There is a chapter in the M.M. Constantin book, Side Streets, that gave me some interesting information about this area. First of all where these apartment sits today was a horse racing track called the Delmar Racetrack. It was closed down around 1904 when horse racing was made illegal in Missouri. The street names Westgate and Eastgate were where the actual gates were for the racetrack.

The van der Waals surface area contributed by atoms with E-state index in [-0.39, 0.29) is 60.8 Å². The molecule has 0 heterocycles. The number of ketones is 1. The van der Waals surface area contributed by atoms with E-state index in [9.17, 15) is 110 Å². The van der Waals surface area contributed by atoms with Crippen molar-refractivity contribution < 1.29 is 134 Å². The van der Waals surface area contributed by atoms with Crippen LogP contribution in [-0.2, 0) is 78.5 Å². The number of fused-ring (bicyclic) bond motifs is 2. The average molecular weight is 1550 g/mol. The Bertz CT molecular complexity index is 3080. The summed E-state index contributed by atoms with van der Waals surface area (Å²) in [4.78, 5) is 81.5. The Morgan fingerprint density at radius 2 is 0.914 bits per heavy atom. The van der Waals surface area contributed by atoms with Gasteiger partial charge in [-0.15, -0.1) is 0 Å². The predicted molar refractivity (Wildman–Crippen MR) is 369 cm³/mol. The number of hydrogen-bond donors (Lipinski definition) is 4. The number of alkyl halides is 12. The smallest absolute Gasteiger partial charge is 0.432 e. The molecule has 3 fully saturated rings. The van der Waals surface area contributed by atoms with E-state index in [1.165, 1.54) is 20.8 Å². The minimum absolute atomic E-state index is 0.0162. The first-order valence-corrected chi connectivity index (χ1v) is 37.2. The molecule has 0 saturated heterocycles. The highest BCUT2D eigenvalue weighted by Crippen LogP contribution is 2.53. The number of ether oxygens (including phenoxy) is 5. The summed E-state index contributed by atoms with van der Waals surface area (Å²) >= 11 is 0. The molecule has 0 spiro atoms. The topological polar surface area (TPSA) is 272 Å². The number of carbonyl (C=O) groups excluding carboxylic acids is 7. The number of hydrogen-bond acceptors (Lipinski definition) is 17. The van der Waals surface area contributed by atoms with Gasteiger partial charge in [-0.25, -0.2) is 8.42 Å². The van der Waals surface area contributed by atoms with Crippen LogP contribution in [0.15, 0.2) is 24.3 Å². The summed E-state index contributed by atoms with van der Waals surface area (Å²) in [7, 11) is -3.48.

It was thought that in it’s place a bunch of single-family bungalows would be built. The church was built to replace it’s old location north of Olive and just west of Skinker which is mostly industrial today. The church was Irish Catholic and so was the neighborhood around it. When the church was built in Eastgate-Westgate it was thought that the Irish Catholic neighborhood to the north would expand because of the church. Instead the neighborhood became mostly Jewish. In fact as World War II loomed, many of the Jewish people that moved into the flats were refugees that fled from Hitler. Many of the stores on Delmar were owned by Jewish immigrants too. Post World War II the area was victim of many of the same issues plaguing the city. Families were moving in droves to the western suburbs. Black families started moving into areas just west of Skinker for the same reason the Irish moved in decades before – to have a nice place to raise a family. Unfortunately blockbusters descended on the area. Many took the money and fled out of fear a “black ghetto” was coming. Business on the Delmar Loop started closing. Many stayed, including the Church. Many say it was instrumental in not letting the area slide into further blight. The church worked the University City’s city council to build housing for the elderly, create more park, provide more dumpster for the apartments and businesses, and financial help for those too poor to keep their property in sound shape. It was an anchor/a rock to the neighborhood.